Jos Buttler’s Century Guides RR to 55 Run Victory Over SRH

Jos Buttler’s maiden T20 century led Rajasthan Royals to a morale-lifting victory over Sunrisers Hyderabad. 

3 min read
Jos Buttler raked up his maiden ton in the shortest format. 

Jos Buttler’s maiden T20 ton paved the way for Rajasthan Royals’ comprehensive victory over Sunrisers Hyderabad by an NRR-boosting margin of 55 runs on Sunday in New Delhi.

Buttler’s bumper knock was laced with eight sixes and eleven fours as RR posted an ominous 220/3 which proved too steep a mountain to climb for SRH as they folded for 165/8.

The crushing defeat is another major setback for SRH who are languishing at the bottom of the points table with a solitary win in seven games.

However, fellow bottom-dwellers RR will take a lot of heart from the emphatic win as they usurp Punjab Kings on the chart and climb to fifth, on account of a better NRR.


In pursuit of a mighty 221, SRH got off to a flier in the PowerPlay with both Jonny Bairstow and Manish Pandey, who was promoted to the opening slot in David Warner’s absence, helping themselves to three boundaries each.

But Mustafizur Rehman drew first blood in the 7th over, rolling his fingers across the seam to castle Pandey for 31. Next to go was Bairstow who holed out to long-in in a bid to clear the rope against Rahul Tewatia for 30.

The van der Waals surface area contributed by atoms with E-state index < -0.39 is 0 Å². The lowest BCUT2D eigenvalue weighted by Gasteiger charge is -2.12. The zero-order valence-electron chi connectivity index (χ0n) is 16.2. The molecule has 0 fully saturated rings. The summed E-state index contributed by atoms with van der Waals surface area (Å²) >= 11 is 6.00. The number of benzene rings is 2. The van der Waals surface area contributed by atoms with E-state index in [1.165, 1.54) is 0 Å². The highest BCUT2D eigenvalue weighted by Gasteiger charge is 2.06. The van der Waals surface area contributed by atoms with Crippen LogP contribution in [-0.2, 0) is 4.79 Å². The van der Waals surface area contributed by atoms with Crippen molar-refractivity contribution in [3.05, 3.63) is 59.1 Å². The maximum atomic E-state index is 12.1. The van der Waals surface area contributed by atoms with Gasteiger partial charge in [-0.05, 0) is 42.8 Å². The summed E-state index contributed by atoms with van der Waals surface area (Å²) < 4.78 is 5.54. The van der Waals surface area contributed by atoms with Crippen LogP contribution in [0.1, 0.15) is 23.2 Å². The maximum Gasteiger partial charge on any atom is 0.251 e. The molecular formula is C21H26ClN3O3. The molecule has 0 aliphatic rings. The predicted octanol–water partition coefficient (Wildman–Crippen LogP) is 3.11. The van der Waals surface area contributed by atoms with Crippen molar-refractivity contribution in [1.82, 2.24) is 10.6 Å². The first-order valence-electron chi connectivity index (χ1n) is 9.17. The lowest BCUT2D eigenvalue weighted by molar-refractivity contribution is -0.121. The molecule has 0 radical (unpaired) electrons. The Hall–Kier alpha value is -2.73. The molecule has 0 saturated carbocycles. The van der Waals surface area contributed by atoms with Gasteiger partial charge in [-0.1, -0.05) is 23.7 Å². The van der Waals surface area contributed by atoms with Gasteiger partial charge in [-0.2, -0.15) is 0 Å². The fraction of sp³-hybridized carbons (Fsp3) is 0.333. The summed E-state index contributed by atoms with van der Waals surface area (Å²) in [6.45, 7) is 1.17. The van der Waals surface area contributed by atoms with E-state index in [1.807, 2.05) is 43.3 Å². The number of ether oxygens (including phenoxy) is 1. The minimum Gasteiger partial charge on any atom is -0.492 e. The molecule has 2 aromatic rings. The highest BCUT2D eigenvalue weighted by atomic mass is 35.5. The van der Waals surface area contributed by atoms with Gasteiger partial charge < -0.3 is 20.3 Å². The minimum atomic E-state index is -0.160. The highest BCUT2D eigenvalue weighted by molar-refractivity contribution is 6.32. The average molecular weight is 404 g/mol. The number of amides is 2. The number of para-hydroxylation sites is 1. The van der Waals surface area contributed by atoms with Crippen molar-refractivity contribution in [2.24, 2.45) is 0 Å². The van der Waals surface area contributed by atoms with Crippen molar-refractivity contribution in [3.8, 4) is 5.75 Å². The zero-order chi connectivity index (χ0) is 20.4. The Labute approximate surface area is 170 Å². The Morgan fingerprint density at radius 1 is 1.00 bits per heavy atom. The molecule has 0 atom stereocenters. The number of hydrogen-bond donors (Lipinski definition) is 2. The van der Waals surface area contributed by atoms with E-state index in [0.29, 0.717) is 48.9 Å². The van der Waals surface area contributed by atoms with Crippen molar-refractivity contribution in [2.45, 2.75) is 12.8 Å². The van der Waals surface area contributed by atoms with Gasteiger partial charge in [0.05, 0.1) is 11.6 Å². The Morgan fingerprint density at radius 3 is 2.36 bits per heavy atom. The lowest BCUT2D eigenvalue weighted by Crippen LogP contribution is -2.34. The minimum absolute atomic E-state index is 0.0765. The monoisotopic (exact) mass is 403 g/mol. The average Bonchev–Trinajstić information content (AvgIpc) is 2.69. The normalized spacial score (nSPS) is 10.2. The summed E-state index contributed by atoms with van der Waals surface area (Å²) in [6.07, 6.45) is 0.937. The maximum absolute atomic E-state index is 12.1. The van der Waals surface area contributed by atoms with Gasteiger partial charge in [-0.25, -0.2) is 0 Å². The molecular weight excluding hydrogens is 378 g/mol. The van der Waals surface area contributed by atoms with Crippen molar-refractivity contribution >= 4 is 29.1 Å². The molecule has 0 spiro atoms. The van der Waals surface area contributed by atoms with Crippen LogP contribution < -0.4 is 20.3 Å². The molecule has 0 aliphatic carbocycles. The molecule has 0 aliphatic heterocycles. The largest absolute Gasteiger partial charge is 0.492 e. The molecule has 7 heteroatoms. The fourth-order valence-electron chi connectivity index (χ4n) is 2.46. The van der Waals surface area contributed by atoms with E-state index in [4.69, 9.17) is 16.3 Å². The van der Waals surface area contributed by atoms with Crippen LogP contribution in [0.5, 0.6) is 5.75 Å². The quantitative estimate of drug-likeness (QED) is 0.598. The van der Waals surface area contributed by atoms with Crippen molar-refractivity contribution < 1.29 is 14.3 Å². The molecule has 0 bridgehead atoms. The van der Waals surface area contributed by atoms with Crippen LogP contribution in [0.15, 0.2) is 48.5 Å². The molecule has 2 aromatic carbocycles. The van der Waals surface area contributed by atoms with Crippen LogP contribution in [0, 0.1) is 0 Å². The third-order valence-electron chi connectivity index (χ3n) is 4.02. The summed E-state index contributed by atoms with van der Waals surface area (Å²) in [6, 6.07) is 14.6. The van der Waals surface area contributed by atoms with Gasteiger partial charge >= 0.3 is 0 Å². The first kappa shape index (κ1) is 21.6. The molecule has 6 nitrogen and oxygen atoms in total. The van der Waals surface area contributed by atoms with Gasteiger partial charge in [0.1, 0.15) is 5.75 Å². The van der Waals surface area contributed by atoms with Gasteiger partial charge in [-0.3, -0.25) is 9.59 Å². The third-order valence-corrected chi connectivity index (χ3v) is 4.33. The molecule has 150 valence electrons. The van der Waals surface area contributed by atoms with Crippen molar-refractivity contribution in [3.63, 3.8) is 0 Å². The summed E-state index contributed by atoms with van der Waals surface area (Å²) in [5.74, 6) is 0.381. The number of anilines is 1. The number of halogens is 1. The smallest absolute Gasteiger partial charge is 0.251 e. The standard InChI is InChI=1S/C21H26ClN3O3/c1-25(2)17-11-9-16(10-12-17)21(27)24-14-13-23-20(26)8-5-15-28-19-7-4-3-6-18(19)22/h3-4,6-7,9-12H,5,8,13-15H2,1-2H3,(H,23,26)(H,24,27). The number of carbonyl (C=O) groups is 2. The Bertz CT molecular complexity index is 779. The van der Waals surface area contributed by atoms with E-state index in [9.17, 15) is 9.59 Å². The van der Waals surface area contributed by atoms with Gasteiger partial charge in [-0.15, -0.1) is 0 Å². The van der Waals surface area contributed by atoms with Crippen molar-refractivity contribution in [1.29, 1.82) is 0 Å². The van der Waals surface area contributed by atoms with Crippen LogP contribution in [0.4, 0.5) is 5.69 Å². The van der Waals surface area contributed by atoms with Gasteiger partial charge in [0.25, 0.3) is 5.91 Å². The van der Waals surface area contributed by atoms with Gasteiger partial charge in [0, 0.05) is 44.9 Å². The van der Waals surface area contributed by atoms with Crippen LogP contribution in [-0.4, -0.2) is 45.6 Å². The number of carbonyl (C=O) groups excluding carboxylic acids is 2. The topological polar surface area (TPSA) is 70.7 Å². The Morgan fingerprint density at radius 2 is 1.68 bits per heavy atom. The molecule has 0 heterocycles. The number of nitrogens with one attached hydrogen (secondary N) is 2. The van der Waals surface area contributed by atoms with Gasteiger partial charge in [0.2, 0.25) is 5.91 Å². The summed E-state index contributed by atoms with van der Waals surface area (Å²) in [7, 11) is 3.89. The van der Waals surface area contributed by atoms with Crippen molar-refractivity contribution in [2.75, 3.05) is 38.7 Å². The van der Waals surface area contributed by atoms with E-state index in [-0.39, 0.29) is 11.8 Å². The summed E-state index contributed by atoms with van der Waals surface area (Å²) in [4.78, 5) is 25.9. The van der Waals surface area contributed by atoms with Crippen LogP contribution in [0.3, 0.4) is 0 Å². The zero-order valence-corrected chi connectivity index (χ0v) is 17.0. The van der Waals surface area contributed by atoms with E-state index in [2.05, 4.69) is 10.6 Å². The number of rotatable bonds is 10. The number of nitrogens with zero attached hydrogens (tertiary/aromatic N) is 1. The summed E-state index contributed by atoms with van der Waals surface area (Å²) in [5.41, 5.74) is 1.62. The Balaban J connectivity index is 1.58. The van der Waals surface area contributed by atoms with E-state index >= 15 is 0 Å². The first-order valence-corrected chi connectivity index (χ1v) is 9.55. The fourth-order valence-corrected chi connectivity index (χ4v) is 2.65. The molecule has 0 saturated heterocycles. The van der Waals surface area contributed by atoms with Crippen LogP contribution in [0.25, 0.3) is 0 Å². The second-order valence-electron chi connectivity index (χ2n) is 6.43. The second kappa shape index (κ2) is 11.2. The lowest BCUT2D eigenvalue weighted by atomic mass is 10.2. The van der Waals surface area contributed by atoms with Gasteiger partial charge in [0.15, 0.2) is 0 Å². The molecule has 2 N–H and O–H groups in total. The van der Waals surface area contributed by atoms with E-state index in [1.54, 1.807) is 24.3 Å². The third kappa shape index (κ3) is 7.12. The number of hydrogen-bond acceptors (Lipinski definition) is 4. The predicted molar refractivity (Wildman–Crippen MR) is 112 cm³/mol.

Kane Williamson and Vijay Shankar had a tough ask ahead with the asking rate creeping to 13 at the halfway mark. The skipper was given a lease of life at 13, with Chetan Sakariya at the edge of the circle grassing a difficult chance. But SRH conceded the third wicket anyway as Shankar ballooned a short ball from Chris Morris to long-on.

The game was well and truly out of SRH’s reach when Williamson got out off Kartik Tyagi on 20 as they were reduced to 105/4 in 12.5 overs.

As the required rate grew, Mohammed Nabi, Abdul Samad, Kedar Jadhav and Rashid Khan perished swinging for the hills, putting a full stop on a forgettable day at the office for SRH.

Manish Pandey, the tidiest of customers in the field, put Samson down on 23. 
Manish Pandey, the tidiest of customers in the field, put Samson down on 23. 
Image: BCCI

Earlier, having opted to field first, SRH dealt an early blow as leggie Rashid Khan, introduced into the attack in the third over, trapped Yashasvi Jaiswal plumb in front. Sanju Samson, who got off the mark with a sweetly-timed six over mid-wicket, joined forces with Jos Buttler to stitch a 100-run stand. However, both batsmen were reprieved once, with Vijay Shankar misjudging Buttler’s hoick at long-on on 8 while Manish Pandey, among the safest pair of hands in the world, shelling a sitter to let Samson away on 23.

SRH paid the price for their poor groundwork as Buttler raced to a 39-ball fifty, unfurling his full range of shots from the trademark scoop to the short-arm jabs over cow corner. Rashid Khan was the only one to escape punishment, finishing his quota with an excellent economy of four, as SRH buckled under Buttler's onslaught.

Samson fell two shy of a half-century, miscuing a half-volley to long-off, where Abdul Samad held his nerve to complete a smart catch. But there was none stopping Buttler, who notched up his first century in the league history before taking Sandeep Sharma to the cleaners in the 19th over. The penultimate over reaped 24, although Buttler dragged on the final delivery to depart for a handsome 124. But the damage had already been done.

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